And you know me – you know I’m not looking at sales or PR positions. I’m looking at roles related to accounting, which is a large part of what I do now and is what I’m training to become qualified in.

When I was fresh out of uni and and looking to broaden my skill set (and greatly lacking in experience) I accepted several low-paid jobs, customer-facing, requiring me to be “outgoing” and “confident”. I muddled through. I felt uncomfortable every day. Now, working with numbers, I really don’t see the need to be outgoing or socially confident. Yes, I can work well within a small team. Yes, I know how to talk with and email people in a way that is not offensive or too sharp. Yes, I can use the telephone effectively, even though it often still gives me stomach ache. But outgoing? Me? NEVER!!!

And why should I have to be? Why is this word appearing in every sodding advert? Are there no jobs for people like me? Should I just curl up in a corner and wait for death? Should I retire from stress and rely on benefits for the rest of my sad, unproductive days? What a load of crap!

Aspies – do not listen to recruitment agents telling you you need to be different to get ANY job. We CAN do all sorts of jobs. We CAN contribute to society, and to paying our own bills. We CAN function in the workplace.

If you’re using recruitment agents and you’re worried they don’t see you as a complete person, don’t trust them to find you a good job. Apply direct. Think about what skills you really have and how valuable those can be to employers. Don’t feel you have to try to conform to someone else’s narrow perspective. We are real people and we have a role in society.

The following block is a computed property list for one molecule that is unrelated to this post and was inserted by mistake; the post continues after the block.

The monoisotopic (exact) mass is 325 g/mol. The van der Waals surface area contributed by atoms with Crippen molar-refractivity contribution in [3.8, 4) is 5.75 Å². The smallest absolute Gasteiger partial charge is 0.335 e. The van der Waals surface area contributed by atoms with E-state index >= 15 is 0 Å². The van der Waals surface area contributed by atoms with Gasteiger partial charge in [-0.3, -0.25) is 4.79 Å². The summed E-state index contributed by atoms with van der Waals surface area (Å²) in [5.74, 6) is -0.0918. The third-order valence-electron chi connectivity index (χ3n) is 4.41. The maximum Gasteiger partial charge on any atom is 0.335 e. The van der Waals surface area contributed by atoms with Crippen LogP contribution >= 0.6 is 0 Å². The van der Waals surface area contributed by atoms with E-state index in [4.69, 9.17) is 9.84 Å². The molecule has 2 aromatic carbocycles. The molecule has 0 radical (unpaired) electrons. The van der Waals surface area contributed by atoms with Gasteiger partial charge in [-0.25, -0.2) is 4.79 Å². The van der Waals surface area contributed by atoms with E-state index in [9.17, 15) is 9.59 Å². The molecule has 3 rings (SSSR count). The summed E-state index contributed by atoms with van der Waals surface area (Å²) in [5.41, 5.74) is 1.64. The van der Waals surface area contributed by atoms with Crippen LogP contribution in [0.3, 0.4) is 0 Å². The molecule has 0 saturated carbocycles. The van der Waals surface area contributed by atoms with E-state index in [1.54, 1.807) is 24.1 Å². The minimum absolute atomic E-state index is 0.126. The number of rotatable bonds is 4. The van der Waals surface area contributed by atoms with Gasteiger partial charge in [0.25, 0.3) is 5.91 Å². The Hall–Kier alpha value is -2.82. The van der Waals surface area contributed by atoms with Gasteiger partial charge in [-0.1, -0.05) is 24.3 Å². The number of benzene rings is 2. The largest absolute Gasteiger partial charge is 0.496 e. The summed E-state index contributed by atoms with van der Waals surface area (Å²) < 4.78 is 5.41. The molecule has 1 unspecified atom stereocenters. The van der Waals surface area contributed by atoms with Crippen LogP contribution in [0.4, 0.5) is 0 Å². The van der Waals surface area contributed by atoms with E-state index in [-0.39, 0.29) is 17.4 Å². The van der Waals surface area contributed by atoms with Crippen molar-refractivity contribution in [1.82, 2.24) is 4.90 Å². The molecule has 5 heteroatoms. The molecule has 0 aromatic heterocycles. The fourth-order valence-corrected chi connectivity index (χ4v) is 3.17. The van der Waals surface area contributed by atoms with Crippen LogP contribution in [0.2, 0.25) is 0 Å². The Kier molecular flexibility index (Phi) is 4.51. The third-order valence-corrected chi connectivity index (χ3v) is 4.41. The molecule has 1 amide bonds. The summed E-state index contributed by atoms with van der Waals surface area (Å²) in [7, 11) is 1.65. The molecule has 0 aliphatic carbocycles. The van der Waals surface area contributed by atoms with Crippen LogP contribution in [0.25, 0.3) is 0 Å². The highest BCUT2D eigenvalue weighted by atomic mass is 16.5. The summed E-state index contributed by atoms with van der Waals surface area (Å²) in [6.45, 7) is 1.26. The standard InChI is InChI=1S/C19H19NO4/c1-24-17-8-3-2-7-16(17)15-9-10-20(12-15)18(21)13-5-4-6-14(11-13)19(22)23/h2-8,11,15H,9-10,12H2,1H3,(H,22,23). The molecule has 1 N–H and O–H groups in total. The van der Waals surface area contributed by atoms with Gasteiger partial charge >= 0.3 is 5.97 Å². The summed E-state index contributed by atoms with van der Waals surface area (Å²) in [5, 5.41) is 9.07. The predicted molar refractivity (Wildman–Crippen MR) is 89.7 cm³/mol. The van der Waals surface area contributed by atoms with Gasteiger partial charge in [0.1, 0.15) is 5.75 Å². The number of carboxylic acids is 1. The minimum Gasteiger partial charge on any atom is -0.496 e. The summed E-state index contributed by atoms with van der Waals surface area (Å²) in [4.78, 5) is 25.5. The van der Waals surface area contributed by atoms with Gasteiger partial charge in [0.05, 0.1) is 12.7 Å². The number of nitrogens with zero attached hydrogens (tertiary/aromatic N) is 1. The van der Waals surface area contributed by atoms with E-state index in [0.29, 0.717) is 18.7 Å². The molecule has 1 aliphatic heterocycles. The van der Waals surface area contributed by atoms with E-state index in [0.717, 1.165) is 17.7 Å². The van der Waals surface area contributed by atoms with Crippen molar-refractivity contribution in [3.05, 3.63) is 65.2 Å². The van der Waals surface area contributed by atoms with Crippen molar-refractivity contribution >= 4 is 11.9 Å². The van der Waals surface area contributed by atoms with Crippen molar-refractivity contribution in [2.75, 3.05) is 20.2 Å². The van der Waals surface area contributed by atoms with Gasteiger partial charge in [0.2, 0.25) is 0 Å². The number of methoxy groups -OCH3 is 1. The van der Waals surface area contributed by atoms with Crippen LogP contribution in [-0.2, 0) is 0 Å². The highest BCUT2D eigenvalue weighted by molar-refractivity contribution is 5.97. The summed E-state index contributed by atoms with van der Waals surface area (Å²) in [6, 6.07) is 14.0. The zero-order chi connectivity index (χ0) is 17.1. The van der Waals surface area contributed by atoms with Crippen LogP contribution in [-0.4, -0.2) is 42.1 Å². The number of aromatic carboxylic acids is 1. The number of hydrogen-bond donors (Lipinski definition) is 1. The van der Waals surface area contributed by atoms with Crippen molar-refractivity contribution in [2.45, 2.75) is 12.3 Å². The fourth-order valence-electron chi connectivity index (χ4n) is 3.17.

I have often noticed how different people cope with stress. What I’ve seen (in my limited experience) is that non-Aspies, such as my other half, seem to deal with stress a lot better than people like me. I’m not sure if this is generally true.

Something else I’ve noticed is that men seem to cope better than women – but this might be because they have been raised with an expectation of stress, or taught to have greater confidence in their own resources.

Whatever the reasons, I know that my body does not cope well with stress. When I get stressed a whole host of symptoms appear: mouth ulcers, tiredness, sensitive bowel, insomnia, dry skin, comfort eating or loss of appetite. I’m also open to any germs my toddler happens to send my way – mostly colds and sometimes diarrhoea.

This sucks. I am fed up of it.